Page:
Despite the sometimes puffed-up text, this is a necessary addition to any library of photography.


An illuminating portfolio of the work of photographer Garry Winogrand (1928-1984), who died more than three decades ago but is being rediscovered.

If nothing else, Winogrand deserves to be remembered for a near-iconic sports photograph that he took in Austin, Texas, in 1974, capturing all 22 players in a football game. He had long since given up the telephoto lens; in his commentary text, Dyer (White Sands: Experiences from the Outside World, 2016, etc.) notes that “he will lose interest in it so completely that he’ll give it away,” using the wide-angle almost exclusively. The effect is stunning. Influenced by Robert Frank, the Swiss-born American photographer of found scenes, Winogrand gave the impression of being an accidental, “street” photographer. Certainly, as this excellent selection of photographs shows, he captured plenty of odd moments: stoned-out dudes loom blearily over beauty queens, hippies and greasers brawl (“in the realm of aggro,” Dyer brightly notes, “sandals put one at a radical practical and psychological disadvantage”), people mill about on the streets, proving Dyer’s observation that Winogrand “was a great photographer of people walking.” Like all photographers, though, Winogrand was too obsessive-compulsive to rely entirely on accidents. Dyer scores good points here and there in guessing at the meaning behind Winogrand’s images. He wanted to ask, speaking of accident, why this and not that, why this minute instead of another? He was also a photographer of types: beauties, old ladies, pensive and well-dressed men, and sometimes people taking pictures of other people. The photographs speak for themselves—and good thing, for Dyer’s text too easily descends into posturing and empty philosophizing, and his comment on an African-American man wearing a leather jacket is about as lit-crit silly as they come: “There is a hint…of radicalized racial politics, even if this is only conveyed, on a sunny day, by the brother’s leather jacket, a vestimentary leftover from the heydays of the Panthers.”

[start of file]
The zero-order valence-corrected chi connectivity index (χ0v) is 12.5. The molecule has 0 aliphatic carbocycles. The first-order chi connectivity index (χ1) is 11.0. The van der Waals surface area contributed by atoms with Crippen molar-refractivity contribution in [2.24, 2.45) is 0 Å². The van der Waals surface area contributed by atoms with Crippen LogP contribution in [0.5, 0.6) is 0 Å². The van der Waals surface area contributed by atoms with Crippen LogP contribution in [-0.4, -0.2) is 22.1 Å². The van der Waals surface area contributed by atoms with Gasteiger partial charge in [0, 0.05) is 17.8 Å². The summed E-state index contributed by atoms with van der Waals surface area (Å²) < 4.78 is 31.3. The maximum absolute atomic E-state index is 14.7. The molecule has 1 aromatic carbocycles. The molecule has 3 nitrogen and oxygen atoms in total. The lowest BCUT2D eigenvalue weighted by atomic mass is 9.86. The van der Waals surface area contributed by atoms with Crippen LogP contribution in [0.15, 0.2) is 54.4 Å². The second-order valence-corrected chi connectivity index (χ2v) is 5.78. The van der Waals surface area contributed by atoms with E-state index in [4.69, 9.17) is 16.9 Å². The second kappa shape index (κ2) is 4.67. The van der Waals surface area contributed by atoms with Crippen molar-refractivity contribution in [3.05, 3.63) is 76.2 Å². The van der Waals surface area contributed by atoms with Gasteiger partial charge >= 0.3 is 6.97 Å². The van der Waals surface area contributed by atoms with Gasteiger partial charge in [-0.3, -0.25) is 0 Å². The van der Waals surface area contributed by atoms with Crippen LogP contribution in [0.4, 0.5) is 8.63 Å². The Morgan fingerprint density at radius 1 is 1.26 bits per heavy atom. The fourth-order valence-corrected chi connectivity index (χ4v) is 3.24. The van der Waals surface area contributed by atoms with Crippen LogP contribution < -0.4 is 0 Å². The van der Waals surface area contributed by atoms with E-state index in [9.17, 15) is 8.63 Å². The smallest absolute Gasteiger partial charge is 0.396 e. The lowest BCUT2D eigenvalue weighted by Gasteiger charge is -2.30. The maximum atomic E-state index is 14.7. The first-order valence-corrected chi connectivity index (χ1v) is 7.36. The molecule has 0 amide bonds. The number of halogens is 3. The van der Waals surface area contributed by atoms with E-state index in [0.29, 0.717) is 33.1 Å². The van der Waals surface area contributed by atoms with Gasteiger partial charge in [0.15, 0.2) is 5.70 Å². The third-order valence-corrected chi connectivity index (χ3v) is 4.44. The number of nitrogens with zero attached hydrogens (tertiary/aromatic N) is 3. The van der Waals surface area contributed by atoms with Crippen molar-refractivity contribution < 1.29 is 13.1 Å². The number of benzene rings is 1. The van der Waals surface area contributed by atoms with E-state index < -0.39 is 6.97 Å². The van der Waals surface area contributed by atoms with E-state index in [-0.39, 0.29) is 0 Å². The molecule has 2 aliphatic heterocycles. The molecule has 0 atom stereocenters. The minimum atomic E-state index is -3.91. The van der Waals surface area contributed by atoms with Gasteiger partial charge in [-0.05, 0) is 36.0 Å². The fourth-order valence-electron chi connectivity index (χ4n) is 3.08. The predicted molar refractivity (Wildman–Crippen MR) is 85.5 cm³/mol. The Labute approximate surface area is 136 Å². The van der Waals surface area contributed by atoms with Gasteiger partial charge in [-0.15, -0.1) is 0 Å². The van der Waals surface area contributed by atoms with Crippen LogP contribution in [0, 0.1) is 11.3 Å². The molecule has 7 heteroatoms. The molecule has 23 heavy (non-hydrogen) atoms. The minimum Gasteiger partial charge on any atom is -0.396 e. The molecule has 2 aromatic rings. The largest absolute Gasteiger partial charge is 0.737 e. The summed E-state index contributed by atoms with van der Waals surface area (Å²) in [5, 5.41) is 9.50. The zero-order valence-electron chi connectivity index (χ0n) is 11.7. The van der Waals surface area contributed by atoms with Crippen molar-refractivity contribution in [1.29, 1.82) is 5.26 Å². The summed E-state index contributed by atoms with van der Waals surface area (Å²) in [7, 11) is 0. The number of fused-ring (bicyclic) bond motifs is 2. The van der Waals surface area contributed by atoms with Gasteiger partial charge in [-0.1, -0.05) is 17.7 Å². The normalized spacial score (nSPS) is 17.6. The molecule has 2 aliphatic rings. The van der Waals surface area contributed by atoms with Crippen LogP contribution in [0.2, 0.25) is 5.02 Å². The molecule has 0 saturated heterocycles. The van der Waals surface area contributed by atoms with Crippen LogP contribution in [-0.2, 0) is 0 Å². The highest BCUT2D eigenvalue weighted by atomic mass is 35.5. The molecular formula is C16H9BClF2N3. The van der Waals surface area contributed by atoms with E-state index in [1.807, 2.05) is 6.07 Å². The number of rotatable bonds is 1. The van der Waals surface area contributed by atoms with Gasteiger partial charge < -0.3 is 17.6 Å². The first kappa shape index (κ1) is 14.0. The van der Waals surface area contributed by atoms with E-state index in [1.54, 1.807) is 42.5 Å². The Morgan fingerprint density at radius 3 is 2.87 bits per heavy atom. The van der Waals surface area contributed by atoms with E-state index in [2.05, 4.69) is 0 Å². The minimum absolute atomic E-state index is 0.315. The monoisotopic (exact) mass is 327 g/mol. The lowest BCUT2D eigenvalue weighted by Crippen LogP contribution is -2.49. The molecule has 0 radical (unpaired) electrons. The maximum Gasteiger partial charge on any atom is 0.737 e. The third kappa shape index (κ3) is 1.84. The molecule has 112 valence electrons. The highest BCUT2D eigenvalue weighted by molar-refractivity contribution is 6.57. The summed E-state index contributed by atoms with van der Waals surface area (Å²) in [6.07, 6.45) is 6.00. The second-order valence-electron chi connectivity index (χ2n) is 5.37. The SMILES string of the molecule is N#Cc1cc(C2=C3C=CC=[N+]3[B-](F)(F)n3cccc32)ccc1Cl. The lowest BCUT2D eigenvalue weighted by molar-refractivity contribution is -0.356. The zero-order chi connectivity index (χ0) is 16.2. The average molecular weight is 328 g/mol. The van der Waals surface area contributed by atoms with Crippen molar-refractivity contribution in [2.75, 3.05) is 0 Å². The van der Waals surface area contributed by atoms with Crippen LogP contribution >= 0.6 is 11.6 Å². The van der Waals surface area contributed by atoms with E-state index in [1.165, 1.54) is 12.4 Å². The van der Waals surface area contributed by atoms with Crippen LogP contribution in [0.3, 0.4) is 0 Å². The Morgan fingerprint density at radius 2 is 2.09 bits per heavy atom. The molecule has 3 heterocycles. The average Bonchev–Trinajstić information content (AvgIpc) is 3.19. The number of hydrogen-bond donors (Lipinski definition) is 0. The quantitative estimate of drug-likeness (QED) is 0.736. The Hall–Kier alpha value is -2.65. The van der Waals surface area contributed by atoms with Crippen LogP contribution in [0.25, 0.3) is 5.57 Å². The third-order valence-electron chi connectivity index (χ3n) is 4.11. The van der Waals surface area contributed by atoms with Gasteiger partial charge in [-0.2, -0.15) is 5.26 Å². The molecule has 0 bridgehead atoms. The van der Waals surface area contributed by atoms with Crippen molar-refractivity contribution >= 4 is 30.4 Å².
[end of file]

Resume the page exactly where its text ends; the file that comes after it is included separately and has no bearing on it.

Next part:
Despite the sometimes puffed-up text, this is a necessary addition to any library of photography.

Pub Date: March 18, 2018

ISBN: 978-1-4773-1033-5

Page Count: 240

Publisher: Univ. of Texas

Review Posted Online: April 3, 2018

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A wondrous mix of races, ages, genders, and social classes, and on virtually every page is a surprise.



Photographer and author Stanton returns with a companion volume to Humans of New York (2013), this one with similarly affecting photographs of New Yorkers but also with some tales from his subjects’ mouths.

Readers of the first volume—and followers of the related site on Facebook and elsewhere—will feel immediately at home. The author has continued to photograph the human zoo: folks out in the streets and in the parks, in moods ranging from parade-happy to deep despair. He includes one running feature—“Today in Microfashion,” which shows images of little children dressed up in various arresting ways. He also provides some juxtapositions, images and/or stories that are related somehow. These range from surprising to forced to barely tolerable. One shows a man with a cat on his head and a woman with a large flowered headpiece, another a construction worker proud of his body and, on the facing page, a man in a wheelchair. The emotions course along the entire continuum of human passion: love, broken love, elation, depression, playfulness, argumentativeness, madness, arrogance, humility, pride, frustration, and confusion. We see varieties of the human costume, as well, from formalwear to homeless-wear. A few celebrities appear, President Barack Obama among them. The “stories” range from single-sentence comments and quips and complaints to more lengthy tales (none longer than a couple of pages). People talk about abusive parents, exes, struggles to succeed, addiction and recovery, dramatic failures, and lifelong happiness. Some deliver minirants (a neuroscientist is especially curmudgeonly), and the children often provide the most (often unintended) humor. One little boy with a fishing pole talks about a monster fish. Toward the end, the images seem to lead us toward hope. But then…a final photograph turns the light out once again.